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This year, The Lawyer’s annual ranking of the largest UK law firms by turnover is available as an interactive, digital benchmarking tool. For the first time this will allow you to manipulate each data set against the metrics of your choice.
The Law Society’s council has given the green light to a plan that could spell the end of the two-year training contract period for trainees solicitors.
At the council’s quarterly meeting, convened last week, a draft statement on the long-running Training Framework Review, begun in 2001, was approved, which aims to bring flexibility into the qualification process.
One of the recommendations passed was to explore “new and innovative routes to qualification” encompassing changes to higher education, to the range of new entrants to the profession as well as diversity of legal practice.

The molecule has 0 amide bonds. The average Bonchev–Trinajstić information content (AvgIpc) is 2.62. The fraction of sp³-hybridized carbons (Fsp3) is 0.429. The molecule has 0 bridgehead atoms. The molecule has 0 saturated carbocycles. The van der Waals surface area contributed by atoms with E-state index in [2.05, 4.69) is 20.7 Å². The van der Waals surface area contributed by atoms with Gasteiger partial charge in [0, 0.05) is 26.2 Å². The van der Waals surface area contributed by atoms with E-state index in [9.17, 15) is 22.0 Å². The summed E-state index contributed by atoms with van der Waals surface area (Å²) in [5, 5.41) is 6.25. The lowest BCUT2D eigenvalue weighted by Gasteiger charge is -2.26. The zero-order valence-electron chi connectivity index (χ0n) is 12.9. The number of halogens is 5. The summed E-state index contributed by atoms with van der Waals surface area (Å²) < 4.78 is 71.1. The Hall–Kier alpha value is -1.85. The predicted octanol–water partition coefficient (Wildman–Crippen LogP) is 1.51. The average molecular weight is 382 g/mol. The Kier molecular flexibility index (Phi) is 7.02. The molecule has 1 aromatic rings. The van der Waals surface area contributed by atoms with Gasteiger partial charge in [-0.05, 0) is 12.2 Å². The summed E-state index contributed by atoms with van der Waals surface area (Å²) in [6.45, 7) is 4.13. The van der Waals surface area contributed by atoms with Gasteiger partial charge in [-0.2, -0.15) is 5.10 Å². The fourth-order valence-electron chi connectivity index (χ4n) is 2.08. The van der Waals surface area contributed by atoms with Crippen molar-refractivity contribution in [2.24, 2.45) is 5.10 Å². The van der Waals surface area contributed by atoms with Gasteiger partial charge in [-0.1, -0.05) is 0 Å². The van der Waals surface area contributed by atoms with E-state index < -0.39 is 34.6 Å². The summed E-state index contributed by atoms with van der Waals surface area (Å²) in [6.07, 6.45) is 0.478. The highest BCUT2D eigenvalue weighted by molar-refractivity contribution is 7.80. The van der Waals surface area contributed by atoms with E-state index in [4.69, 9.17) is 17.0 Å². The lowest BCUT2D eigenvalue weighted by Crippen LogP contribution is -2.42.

For example, if a person had spent time working as a legal executive, his or her experience could contribute towards the overall training period.
However at the same meeting, council members were also presented with a summary of the 121 responses to the last consultation on the framework, revealing a split between a number of interested parties.
Although all respondents recognised the need for change, the majority of LPC providers and law firms preferred to keep the current LPC and training period in place.
Whereas representative bodies such as the Trainee Solicitors Group and the Black Solicitors Network were in favour of radical change based on concerns over the expense of qualifying and barriers to entry into the profession.